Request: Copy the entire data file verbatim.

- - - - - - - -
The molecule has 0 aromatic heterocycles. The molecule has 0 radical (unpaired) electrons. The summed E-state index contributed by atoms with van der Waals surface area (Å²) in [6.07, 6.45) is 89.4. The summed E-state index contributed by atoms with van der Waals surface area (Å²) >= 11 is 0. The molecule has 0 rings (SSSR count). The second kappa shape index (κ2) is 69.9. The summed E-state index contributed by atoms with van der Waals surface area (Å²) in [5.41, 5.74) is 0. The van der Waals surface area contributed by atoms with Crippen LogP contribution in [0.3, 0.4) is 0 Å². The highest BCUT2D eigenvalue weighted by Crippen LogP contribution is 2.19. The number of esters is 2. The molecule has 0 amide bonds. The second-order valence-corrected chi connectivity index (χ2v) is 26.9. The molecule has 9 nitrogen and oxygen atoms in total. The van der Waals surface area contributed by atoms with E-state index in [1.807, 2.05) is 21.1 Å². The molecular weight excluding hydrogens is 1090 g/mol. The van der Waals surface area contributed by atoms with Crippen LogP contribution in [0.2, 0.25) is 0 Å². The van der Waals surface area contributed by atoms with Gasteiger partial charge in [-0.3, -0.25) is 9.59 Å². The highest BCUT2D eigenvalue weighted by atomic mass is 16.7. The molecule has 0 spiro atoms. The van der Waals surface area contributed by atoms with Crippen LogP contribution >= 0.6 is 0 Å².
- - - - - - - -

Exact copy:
The molecule has 0 aromatic heterocycles. The molecule has 0 radical (unpaired) electrons. The summed E-state index contributed by atoms with van der Waals surface area (Å²) in [6.07, 6.45) is 89.4. The summed E-state index contributed by atoms with van der Waals surface area (Å²) >= 11 is 0. The molecule has 0 rings (SSSR count). The second kappa shape index (κ2) is 69.9. The summed E-state index contributed by atoms with van der Waals surface area (Å²) in [5.41, 5.74) is 0. The van der Waals surface area contributed by atoms with Crippen LogP contribution in [0.3, 0.4) is 0 Å². The highest BCUT2D eigenvalue weighted by Crippen LogP contribution is 2.19. The number of esters is 2. The molecule has 0 amide bonds. The second-order valence-corrected chi connectivity index (χ2v) is 26.9. The molecule has 9 nitrogen and oxygen atoms in total. The van der Waals surface area contributed by atoms with E-state index in [1.807, 2.05) is 21.1 Å². The molecular weight excluding hydrogens is 1090 g/mol. The van der Waals surface area contributed by atoms with Crippen LogP contribution in [0.2, 0.25) is 0 Å². The van der Waals surface area contributed by atoms with Gasteiger partial charge in [-0.3, -0.25) is 9.59 Å². The highest BCUT2D eigenvalue weighted by atomic mass is 16.7. The molecule has 0 spiro atoms. The van der Waals surface area contributed by atoms with Crippen LogP contribution >= 0.6 is 0 Å².